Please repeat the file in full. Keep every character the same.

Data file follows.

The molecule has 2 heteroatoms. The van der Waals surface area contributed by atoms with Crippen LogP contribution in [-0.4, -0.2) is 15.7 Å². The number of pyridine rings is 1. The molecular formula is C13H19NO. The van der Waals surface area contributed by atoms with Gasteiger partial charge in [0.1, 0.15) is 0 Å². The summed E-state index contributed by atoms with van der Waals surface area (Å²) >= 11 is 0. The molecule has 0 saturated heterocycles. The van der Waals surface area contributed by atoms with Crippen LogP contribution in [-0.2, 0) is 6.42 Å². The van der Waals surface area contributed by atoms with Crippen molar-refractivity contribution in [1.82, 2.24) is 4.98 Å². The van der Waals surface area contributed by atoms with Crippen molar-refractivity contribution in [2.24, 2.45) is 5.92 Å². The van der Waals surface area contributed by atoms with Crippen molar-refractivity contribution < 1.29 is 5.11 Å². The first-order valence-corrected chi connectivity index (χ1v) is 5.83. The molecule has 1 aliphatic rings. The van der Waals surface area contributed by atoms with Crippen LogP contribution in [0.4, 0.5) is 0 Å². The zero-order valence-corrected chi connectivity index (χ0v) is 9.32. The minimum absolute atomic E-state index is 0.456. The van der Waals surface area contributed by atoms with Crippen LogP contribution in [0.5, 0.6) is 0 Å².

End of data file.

The molecule has 2 heteroatoms. The van der Waals surface area contributed by atoms with Crippen LogP contribution in [-0.4, -0.2) is 15.7 Å². The number of pyridine rings is 1. The molecular formula is C13H19NO. The van der Waals surface area contributed by atoms with Gasteiger partial charge in [0.1, 0.15) is 0 Å². The summed E-state index contributed by atoms with van der Waals surface area (Å²) >= 11 is 0. The molecule has 0 saturated heterocycles. The van der Waals surface area contributed by atoms with Crippen LogP contribution in [-0.2, 0) is 6.42 Å². The van der Waals surface area contributed by atoms with Crippen molar-refractivity contribution in [1.82, 2.24) is 4.98 Å². The van der Waals surface area contributed by atoms with Crippen molar-refractivity contribution in [2.24, 2.45) is 5.92 Å². The van der Waals surface area contributed by atoms with Crippen molar-refractivity contribution < 1.29 is 5.11 Å². The first-order valence-corrected chi connectivity index (χ1v) is 5.83. The molecule has 1 aliphatic rings. The van der Waals surface area contributed by atoms with Crippen LogP contribution in [0.4, 0.5) is 0 Å². The zero-order valence-corrected chi connectivity index (χ0v) is 9.32. The minimum absolute atomic E-state index is 0.456. The van der Waals surface area contributed by atoms with Crippen LogP contribution in [0.5, 0.6) is 0 Å².